Reflections on this year’s Sukkot Retreat

By Deb Gombert

The kids are up to something.

The kids are up to something.

Carl in a tree

Carl in a tree

I’ve included two pictures to start this post off.  The picture from last year shows a group of children age 3 to 13 who have all joined together in a Very Important Quest of some sort. I wanted to share it because every year at the retreat I love the way the children play together in one group, the older and younger children joining each other in flashlight tag or other games created in the moment. This year was no different: the children created a community that mirrored the sense of community I feel at the retreat.

The other picture is a picture from this year. Carl is high up in a tree. He is alone, reading a book, enjoying a new sense of physical accomplishment in that he can climb higher than he could last year, and enjoying the near perfect weather. At the retreat this year I too found some time to be alone. I meditated, wrote in my journal and practiced accordion. Unlike Carl I was not personally aware of any new physical accomplishments since last year, but I was aware of other ways in which I have grown since last year. And as Carl did, I also enjoyed the weather – not by climbing trees, but by walking among them in the forest around the retreat center.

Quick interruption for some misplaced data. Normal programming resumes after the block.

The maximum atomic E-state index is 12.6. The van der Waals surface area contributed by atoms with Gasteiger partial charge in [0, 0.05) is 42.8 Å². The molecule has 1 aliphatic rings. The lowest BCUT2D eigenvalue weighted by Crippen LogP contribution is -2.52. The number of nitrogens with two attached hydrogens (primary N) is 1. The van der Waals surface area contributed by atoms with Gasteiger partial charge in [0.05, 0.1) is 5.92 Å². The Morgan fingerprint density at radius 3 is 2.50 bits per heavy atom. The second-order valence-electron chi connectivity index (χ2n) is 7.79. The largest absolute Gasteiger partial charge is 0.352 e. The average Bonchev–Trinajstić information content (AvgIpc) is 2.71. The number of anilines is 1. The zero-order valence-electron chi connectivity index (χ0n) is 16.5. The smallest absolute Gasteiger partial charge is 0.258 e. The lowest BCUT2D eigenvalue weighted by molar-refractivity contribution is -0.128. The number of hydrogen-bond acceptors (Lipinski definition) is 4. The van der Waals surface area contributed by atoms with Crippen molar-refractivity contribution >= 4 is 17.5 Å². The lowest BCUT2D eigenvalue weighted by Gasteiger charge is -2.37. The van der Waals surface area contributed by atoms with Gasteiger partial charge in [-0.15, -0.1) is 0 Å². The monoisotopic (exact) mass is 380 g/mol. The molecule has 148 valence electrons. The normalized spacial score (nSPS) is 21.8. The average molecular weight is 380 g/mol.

Last year we almost did not go to the retreat. Carl told me “Mom! We HAVE to go. It is the best weekend of the year!” I suggested going for part of the weekend and I was told that we needed to be there for the whole weekend; that sleeping with everyone else in the same building, joining everyone for meals, and being there for the bonfire were all a critical part of the experience.

So this year, despite having a huge deadline at work immediately following the retreat, I knew that we HAD to go for the whole weekend. I’m glad I listened to my son – he was right. Living and eating with everyone helps create that comforting sense of community. And the meals were excellent this year. Carl appreciated the hot dogs and mac & cheese served at various meals; I enjoyed the salmon, and the spinach curry. I didn’t attend the bonfire, although Carl reported that the s’mores were excellent. Instead I played music with Paul, Jesse, and Nan while Drake called dances. There was a small group of dancers this year, but it was still tremendous fun.

I know that many people enjoy workshops and deep learning experiences at the retreat. In past years I have too. This year I enjoyed being with congregation members who I usually only have a short conversation with over dinner, and others who I don’t know as well.

Carl noted that he could climb higher in the trees. I noted that Carl was no longer in the group of children for whom child-care was needed. Carl was in the “middle group” of kids, and some former members of that “middle group” were absent this year due to High School obligations, or were in attendance but no longer lured by flashlight tag. The retreat has become a measuring stick for me.

I came home feeling tired from spending so much time outside and from not sleeping in my own bed for 2 nights, but feeling full of love. The weekend, if not the best weekend of the year, is certainly one of the best. It is a rare opportunity to be unplugged and outside, to have some time for quiet introspection, and most importantly, to have time in community.

Carl is already planning for next year’s retreat. I hope that you are too!!

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